Human Services identifies areas of savings it anticipates for next fiscal year

TRENTON – The Department of Human Services budget for fiscal year 2012 assumes it will receive the Medicaid global waiver, which will save the department some $225 million (the Department of Health and Senior Services would save $75 million).

The department, which was before the Assembly Budget and Appropriations Committee Thursday, has also identified other areas of savings. They include savings of $41.4 million by moving clients into managed care programs, $13 million by no longer providing assistance for Medicare Part D patients’ co-payments, $13.1 million by cutting state aid to county psychiatric hospitals, and $9 million through the closure of a psychiatric hospital.

In other areas, the DHS has markedly increased funding. They include an additional:

-$15 million for the Graduate Medical Education & Relief Fund.

-$5 million more toward Charity Care, which pays for uninsured patients who received hospital treatment.

-$8.1 million in “bridge funds” for community residential placements from Vineland Developmental Center, which the state wants to close within two years.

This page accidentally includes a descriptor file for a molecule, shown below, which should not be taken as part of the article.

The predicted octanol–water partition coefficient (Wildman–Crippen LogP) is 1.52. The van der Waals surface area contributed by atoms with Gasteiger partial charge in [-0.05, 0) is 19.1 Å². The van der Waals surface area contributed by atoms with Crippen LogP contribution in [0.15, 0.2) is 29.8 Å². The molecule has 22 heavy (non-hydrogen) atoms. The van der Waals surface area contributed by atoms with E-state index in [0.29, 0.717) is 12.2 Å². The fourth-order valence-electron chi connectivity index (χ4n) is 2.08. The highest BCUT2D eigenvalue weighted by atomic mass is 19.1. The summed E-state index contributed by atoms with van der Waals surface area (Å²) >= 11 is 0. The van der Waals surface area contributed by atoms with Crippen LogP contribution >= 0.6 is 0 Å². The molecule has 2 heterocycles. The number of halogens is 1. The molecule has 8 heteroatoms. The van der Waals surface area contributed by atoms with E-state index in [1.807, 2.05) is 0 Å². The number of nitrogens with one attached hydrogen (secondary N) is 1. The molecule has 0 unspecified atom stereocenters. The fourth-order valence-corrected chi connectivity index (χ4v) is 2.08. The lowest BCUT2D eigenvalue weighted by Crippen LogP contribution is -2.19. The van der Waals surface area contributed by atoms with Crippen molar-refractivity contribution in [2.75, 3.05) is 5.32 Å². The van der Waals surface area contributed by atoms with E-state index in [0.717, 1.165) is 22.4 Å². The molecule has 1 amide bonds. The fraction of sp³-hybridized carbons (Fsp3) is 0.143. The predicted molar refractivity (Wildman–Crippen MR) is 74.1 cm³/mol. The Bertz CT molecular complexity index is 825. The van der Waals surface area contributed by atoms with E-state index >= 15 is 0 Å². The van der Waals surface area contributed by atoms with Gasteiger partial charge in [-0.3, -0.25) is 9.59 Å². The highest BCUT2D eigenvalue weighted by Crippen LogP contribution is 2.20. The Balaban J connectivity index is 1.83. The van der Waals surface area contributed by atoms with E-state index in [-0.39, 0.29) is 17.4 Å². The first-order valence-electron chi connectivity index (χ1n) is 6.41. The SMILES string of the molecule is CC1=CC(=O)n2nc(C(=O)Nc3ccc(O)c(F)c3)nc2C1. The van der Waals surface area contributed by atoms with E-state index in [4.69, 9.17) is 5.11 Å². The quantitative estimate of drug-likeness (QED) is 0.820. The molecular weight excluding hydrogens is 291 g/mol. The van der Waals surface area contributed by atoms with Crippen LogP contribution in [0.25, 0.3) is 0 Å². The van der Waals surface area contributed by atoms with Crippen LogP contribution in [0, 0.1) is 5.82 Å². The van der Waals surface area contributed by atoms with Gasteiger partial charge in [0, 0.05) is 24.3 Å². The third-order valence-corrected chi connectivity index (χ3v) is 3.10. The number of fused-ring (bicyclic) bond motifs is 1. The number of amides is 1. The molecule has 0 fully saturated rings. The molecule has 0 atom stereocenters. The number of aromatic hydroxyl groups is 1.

-$7.8 million in emergency placement costs, preferably for patients who are on waiting lists.

-$5 million to develop community residences for patients discharged from psychiatric hospitals.

Assemblyman and Budget Committee Chairman Lou Greenwald, (D-6), of Voorhees, asked how many patients have been transferred from development disability centers to community facilities.

DHS Commissioner Jennifer Velez said 70 patients had moved, more than the 62 originally planned.  A longtime supporter of moving patients into community residential placements, calling the state-run developmental centers antiquated, he said he would like to see the process be moved faster, although in a safe and responsible manner.

“It’s too slow,” Greenwald said.

Vice Chairman Gary Schaer, (D-36), of Passaic, said he would like to see “strings attached” to the medical education fund to ensure those who receive its benefits don’t move to another state.

 

Human Services identifies areas of savings it anticipates for next fiscal year